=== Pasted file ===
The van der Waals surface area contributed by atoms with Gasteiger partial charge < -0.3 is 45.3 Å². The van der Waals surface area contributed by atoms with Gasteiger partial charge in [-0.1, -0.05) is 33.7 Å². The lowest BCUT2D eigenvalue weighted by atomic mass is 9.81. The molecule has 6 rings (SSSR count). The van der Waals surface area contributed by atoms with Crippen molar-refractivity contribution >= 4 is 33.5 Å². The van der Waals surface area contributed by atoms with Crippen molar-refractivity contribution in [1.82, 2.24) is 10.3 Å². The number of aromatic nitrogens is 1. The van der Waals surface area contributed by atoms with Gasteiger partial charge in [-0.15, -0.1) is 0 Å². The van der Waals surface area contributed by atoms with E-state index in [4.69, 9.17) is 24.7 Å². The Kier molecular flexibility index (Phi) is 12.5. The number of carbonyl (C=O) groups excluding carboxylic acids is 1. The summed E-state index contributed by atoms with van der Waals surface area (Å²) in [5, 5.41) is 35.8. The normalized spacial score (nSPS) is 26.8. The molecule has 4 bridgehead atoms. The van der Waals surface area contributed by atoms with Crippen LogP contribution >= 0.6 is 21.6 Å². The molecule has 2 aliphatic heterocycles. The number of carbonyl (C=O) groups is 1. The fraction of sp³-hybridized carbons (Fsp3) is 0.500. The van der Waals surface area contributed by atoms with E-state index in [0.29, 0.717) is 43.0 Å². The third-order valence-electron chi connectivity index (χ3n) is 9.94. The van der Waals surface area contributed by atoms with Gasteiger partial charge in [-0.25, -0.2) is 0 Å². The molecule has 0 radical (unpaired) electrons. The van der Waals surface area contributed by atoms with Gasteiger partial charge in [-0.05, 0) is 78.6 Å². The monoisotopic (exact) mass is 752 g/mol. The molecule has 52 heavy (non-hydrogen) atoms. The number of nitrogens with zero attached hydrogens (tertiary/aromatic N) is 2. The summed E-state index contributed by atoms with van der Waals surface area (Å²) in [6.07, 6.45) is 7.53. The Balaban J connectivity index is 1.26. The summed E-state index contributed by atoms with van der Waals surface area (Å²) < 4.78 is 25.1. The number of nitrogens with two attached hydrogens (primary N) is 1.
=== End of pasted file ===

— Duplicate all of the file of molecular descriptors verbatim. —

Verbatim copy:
The van der Waals surface area contributed by atoms with Gasteiger partial charge < -0.3 is 45.3 Å². The van der Waals surface area contributed by atoms with Gasteiger partial charge in [-0.1, -0.05) is 33.7 Å². The lowest BCUT2D eigenvalue weighted by atomic mass is 9.81. The molecule has 6 rings (SSSR count). The van der Waals surface area contributed by atoms with Crippen molar-refractivity contribution >= 4 is 33.5 Å². The van der Waals surface area contributed by atoms with Crippen molar-refractivity contribution in [1.82, 2.24) is 10.3 Å². The number of aromatic nitrogens is 1. The van der Waals surface area contributed by atoms with Gasteiger partial charge in [-0.15, -0.1) is 0 Å². The van der Waals surface area contributed by atoms with E-state index in [4.69, 9.17) is 24.7 Å². The Kier molecular flexibility index (Phi) is 12.5. The number of carbonyl (C=O) groups excluding carboxylic acids is 1. The summed E-state index contributed by atoms with van der Waals surface area (Å²) in [5, 5.41) is 35.8. The normalized spacial score (nSPS) is 26.8. The molecule has 4 bridgehead atoms. The van der Waals surface area contributed by atoms with Crippen LogP contribution >= 0.6 is 21.6 Å². The molecule has 2 aliphatic heterocycles. The number of carbonyl (C=O) groups is 1. The fraction of sp³-hybridized carbons (Fsp3) is 0.500. The van der Waals surface area contributed by atoms with E-state index in [0.29, 0.717) is 43.0 Å². The third-order valence-electron chi connectivity index (χ3n) is 9.94. The van der Waals surface area contributed by atoms with Gasteiger partial charge in [-0.25, -0.2) is 0 Å². The molecule has 0 radical (unpaired) electrons. The van der Waals surface area contributed by atoms with Gasteiger partial charge in [-0.05, 0) is 78.6 Å². The monoisotopic (exact) mass is 752 g/mol. The molecule has 52 heavy (non-hydrogen) atoms. The number of nitrogens with zero attached hydrogens (tertiary/aromatic N) is 2. The summed E-state index contributed by atoms with van der Waals surface area (Å²) in [6.07, 6.45) is 7.53. The Balaban J connectivity index is 1.26. The summed E-state index contributed by atoms with van der Waals surface area (Å²) < 4.78 is 25.1. The number of nitrogens with two attached hydrogens (primary N) is 1.